by Terry Camsey, Major –
I’ve almost lost count of the number of principles various experts have claimed to be foundational to the health and growth of the church. Every few years a new book of research appears, claiming to have found the secret to this perplexing challenge. Yet, generally speaking, the church in America continues to decline while in Europe, the figures are frightening.
Sure, there are one or two notable exceptions in many countries…churches that seem to thrive, seemingly against all odds. Their “secrets” have been well-tabulated, and their “how to do it” seminars have drawn the masses looking for (what I describe as) the “magic bullet—one size fits all” kind of solution, with every attendee hoping for a tool that will turn around the church in their local setting, whether or not they have similar communities to the model offered, leadership of the same caliber and quantity, equivalent income streams, etc.
For those able to see beyond methods used to the principles underlying those methods, there are gold-nugget-ideas to be mined. For those who faithfully try to duplicate what they have seen while lacking similar resources, disappointment results, together usually with a determination to continue the search for a “holy grail”!
Willow Creek Association has nine characteristics of a healthy church, while George Barna has described nine habits of highly effective churches. Vision New England came up with a list of 10 characteristics of a healthy church, and Dan Spader of Sonlife Ministries defined nine such characteristics.
Kennon L. Callaghan talks of 12 keys to an effective church, and Leith Anderson describes eight signs of a healthy church. Bill Easum has seven marks of church health, and C. Peter Wagner gives us seven vital signs of healthy churches. Leadership Network cites five windows into the 21st century church, while Rick Warren gives us five dimensions of church growth.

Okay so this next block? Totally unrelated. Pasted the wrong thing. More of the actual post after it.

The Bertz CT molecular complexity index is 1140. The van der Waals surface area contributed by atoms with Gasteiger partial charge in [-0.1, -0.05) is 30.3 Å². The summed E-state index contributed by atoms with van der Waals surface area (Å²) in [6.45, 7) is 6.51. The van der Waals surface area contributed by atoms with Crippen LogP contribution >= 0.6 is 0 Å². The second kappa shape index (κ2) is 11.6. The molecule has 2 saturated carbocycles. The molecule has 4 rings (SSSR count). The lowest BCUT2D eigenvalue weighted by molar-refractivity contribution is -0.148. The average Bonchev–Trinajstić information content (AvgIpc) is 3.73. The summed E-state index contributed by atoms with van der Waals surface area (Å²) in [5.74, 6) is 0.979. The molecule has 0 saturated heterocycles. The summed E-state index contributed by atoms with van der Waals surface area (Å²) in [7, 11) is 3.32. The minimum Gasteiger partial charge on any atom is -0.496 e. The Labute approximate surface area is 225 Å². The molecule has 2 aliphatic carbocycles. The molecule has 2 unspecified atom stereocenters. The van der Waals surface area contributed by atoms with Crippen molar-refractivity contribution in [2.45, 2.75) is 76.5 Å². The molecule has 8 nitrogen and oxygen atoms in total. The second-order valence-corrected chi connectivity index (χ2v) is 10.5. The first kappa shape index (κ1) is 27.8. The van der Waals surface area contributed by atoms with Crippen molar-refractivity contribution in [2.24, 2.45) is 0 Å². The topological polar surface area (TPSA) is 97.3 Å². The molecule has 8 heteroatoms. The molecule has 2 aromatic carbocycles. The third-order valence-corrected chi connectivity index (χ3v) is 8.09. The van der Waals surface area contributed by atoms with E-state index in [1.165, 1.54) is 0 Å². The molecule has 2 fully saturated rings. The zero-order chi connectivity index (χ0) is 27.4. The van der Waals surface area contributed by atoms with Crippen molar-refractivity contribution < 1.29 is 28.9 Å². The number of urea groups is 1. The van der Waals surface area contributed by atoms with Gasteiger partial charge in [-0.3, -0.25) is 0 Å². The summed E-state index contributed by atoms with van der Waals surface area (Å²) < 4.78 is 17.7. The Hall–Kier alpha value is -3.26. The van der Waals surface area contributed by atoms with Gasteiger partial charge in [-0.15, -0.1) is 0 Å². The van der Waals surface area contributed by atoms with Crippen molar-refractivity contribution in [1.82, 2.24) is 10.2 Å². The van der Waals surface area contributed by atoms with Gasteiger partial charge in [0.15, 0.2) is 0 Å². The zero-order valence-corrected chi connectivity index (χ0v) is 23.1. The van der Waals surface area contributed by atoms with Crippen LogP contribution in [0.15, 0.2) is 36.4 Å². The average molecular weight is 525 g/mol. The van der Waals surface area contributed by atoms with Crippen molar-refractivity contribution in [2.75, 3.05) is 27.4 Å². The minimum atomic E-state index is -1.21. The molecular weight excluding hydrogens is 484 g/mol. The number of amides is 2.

Oh, and I nearly forgot…John Larsson suggested another 26 principles in “How Your Corps Can Grow.” Now, Christian Schwarz gives us eight essential qualities (keys to success) of healthy churches. Altogether (and I am sure my list is not comprehensive) that’s 115 marks, signs, or “what-have-you” to consider. And there is considerable overlap there.
Some years ago I compared, very carefully, C. Peter Wagner’s vital signs against the early growth of the Army. Every one (including the homogenous unit principle—since Booth deliberately targeted the poor of London!) underlay his strategy that resulted in phenomenal growth during the first 30 years or so. C. Kirk Hadaway (Church Growth Principles—Separating fact From Fiction) tested each of Wagner’s vital signs, identifying “factors associated with growth,” “factors associated with decline and growth,” and “factors of the greatest importance.” These were matrixed with Rick Warren’s five dimensions and formed the basis of the new corps evaluation when the corps review was re-evaluated. (Interestingly, the summary at the back is reminiscent of Schwartz’s barrel, but placed horizontally instead of vertically!)
But it is Wagner’s four axioms of growth that most impact on the health and growth of any church. He suggests that no growth is possible unless: the leader wants it and is prepared to pay the price; and, the congregation want it and are prepared to pay the price; and, all agree that the goal is to make disciples; and, there is no terminal disease of the church. Here we have the “nub” of it.
Whichever list of principles is chosen as a template, its effectiveness is both observable and measurable. The bottom line for the church is the addition of souls to the kingdom…souls who are discipled and who, in turn, win and disciple others. DISCIPLES, DISCIPLING! “My true disciples produce much fruit. This brings glory to my father.” John 15:8 (NLT)
And the bottom, bottom line? Well, if Christians do not bear fruit the kingdom will cease to grow. And, if the kingdom does not grow, churches—having lost their prime purpose—will die!